NEW CASTLE —
The New Castle Youth Development Center is closing.
Gov. Tom Corbett announced Tuesday the facility, in operation for approximately 45 years off Frew Mill Road in Shenango Township, will close Feb. 15.
Juveniles housed at the facility, reported to be 31 as of Jan. 1, are being moved to other youth development centers throughout Pennsylvania. Donna Morgan, public information specialist for the Pennsylvania Department of Public Welfare, said Tuesday afternoon the juveniles were to be moved within the next 24 hours.
The closure will affect 223 employees at the YDC, according to the governor’s office.
Local legislators were caught by surprise at the announcement and are asking the administration to keep the facility for delinquent juveniles open.
A press release issued by the governor’s office said referrals to the YDC have “drastically decreased” over the last several years.
The 100-bed facility costs taxpayers more than $19.4 million annually, the release said. Closure of the facility will result in a savings to taxpayers of $73 million over five years.
A team from the state department of labor and industry will provide information and assistance to employees “to help the 223 affected individuals become re-employed quickly.”
Vacancies within the department of public welfare also will be temporarily frozen so dislocated employees from the YDC can be provided opportunities to move into other positions.
Morgan said employees will have the possibility to move to other youth development centers. She said the closest one to New Castle is the Cresson Secure Treatment Unit in Cambria County.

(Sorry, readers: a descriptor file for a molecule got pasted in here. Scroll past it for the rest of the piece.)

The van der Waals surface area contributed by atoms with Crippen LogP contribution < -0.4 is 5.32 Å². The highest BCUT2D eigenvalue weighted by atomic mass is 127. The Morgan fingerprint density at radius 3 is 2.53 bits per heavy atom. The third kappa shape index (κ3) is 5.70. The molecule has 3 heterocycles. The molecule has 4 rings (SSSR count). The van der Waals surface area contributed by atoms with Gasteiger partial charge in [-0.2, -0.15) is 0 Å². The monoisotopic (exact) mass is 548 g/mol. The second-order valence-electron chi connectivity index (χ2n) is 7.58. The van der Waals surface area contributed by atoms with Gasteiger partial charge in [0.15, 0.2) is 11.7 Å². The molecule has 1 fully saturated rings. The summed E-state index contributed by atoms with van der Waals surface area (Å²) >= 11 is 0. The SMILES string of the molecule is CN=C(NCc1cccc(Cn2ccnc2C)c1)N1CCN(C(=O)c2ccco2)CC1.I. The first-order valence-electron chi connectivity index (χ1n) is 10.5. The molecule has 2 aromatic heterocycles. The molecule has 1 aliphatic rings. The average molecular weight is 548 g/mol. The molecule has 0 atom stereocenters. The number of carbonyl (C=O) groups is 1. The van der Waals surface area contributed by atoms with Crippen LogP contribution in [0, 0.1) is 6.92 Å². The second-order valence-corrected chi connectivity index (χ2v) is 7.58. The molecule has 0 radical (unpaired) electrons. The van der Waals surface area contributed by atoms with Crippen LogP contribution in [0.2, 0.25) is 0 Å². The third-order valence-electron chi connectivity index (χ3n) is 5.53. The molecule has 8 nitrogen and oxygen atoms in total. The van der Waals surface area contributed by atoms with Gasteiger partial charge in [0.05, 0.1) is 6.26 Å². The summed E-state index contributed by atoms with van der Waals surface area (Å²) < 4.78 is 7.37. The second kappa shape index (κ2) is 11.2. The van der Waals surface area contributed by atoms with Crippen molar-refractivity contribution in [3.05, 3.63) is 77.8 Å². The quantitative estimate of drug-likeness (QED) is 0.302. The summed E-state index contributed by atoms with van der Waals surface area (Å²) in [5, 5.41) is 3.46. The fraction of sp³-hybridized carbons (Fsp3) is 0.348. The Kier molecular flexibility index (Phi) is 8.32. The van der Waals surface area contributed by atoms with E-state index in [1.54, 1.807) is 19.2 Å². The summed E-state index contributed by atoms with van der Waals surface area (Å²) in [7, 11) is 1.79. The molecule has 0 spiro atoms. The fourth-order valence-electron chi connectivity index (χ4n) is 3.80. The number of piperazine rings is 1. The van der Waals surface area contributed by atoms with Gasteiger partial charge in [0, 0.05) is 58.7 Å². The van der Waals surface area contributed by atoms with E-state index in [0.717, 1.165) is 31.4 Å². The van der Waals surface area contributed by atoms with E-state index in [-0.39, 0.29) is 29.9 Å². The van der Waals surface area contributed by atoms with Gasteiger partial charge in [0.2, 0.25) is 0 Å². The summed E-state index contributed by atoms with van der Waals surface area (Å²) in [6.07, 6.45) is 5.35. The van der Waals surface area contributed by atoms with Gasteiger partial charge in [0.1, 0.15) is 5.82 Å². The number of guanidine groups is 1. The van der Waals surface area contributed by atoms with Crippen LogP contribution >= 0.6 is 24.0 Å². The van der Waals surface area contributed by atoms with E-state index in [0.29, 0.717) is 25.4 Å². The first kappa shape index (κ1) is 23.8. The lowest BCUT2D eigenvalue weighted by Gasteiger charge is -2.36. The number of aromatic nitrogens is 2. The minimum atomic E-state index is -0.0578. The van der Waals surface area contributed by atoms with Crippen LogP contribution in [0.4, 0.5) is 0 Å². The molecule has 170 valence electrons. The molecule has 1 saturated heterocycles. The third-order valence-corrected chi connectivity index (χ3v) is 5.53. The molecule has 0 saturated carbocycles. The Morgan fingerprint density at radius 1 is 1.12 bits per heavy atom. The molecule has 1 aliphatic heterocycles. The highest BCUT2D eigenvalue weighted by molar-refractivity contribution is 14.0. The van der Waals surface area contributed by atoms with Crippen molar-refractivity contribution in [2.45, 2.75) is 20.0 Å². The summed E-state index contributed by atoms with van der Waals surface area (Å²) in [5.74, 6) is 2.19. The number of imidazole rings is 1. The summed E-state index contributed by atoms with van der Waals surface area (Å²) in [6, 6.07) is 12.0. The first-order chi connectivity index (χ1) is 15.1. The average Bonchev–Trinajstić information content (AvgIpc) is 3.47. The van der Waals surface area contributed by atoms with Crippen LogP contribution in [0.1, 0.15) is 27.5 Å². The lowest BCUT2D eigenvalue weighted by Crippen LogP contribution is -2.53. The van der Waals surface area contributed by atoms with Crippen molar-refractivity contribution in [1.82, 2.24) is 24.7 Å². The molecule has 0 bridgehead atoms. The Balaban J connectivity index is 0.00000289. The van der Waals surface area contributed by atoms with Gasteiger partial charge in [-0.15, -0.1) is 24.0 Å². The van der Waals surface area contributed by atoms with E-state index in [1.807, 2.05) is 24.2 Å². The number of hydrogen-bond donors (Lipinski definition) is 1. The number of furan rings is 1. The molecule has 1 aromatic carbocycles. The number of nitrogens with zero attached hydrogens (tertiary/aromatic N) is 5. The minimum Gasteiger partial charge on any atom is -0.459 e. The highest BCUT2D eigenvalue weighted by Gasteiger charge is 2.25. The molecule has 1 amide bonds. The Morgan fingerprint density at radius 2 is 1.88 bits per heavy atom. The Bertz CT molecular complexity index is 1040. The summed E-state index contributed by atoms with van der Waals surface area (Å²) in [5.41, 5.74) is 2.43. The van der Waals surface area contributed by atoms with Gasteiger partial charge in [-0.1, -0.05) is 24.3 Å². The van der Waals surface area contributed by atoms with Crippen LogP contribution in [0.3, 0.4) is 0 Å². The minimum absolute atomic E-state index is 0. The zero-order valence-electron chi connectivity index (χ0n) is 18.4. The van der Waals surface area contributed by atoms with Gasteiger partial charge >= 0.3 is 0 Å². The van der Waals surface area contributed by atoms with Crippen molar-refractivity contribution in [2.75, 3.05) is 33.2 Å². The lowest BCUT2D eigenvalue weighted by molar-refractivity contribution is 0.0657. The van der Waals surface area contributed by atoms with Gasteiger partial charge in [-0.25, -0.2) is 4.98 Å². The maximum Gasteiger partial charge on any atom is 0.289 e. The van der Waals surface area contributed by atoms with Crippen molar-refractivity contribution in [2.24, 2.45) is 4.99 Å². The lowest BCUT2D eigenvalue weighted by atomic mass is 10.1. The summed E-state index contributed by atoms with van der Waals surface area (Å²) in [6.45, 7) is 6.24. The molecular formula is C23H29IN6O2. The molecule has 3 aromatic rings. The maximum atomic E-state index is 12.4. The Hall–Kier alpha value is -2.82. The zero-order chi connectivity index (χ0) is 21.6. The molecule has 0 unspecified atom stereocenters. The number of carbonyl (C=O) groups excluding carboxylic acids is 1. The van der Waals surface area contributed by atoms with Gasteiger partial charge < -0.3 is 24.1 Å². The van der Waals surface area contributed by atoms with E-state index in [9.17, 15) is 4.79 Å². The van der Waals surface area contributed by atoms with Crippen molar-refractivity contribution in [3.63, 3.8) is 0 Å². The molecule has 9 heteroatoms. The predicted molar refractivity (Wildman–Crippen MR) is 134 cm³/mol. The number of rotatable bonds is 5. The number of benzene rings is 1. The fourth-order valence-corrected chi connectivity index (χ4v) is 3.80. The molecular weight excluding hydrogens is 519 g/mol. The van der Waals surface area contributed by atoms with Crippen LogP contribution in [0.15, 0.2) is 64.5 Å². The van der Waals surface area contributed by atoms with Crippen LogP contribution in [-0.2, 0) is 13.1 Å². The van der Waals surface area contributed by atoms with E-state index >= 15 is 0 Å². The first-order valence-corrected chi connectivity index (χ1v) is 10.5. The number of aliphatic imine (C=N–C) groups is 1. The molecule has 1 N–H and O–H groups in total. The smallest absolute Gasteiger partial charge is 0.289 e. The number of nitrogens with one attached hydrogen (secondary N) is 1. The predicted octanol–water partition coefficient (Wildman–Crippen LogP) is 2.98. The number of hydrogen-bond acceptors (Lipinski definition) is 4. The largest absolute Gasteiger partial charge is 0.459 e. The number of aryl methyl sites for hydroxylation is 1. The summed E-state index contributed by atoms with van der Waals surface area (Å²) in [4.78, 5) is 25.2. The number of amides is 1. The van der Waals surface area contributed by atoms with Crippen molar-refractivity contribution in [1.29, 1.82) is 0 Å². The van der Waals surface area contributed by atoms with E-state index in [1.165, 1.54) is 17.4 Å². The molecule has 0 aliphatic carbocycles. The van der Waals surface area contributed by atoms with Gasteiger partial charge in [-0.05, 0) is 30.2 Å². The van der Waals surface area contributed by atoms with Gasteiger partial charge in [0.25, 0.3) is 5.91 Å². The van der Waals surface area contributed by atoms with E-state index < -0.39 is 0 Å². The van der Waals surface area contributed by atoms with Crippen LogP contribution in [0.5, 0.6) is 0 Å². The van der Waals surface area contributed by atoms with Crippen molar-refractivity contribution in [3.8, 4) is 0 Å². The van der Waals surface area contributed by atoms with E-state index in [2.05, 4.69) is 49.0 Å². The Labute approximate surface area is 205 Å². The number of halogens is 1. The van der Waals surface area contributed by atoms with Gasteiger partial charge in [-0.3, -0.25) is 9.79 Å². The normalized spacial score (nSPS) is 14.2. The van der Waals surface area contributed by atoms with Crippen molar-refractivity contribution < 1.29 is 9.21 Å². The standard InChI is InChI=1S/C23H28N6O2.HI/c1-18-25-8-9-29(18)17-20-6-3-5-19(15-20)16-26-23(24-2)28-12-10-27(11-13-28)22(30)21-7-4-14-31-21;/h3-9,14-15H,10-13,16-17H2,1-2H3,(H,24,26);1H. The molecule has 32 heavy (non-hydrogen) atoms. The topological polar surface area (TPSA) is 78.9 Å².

Union employees, estimated at 210, will have the ability to bump, she said. The department is “also reaching out” to other state agencies “to see if they have positions available.”
Corbett said the closing is part of the Justice Reinvestment Initiative, established last year to evaluate ways to enhance public safety through the most efficient and effective use of state resources. The plan will invest $10 million into strategies for at-risk youth and juvenile offenders.
“This is a reinvestment strategy that works for Pennsylvania,” he said. “But we’re also committed to minimizing impacts to the residents of Lawrence County through a strong re-employment and economic development plan that will continue to provide jobs for those in the surrounding region.”
“We really do realize how difficult this is for employees and we are working with them to get them another job as soon as possible, as we also explain to them why it’s so important to right-size the current juvenile justice system which they have played an important role,” Morgan said.
The statement from the governor’s office also says the departments of community and economic development and general services will work with local government, community and business organizations to examine and market the property for resale or redevelopment.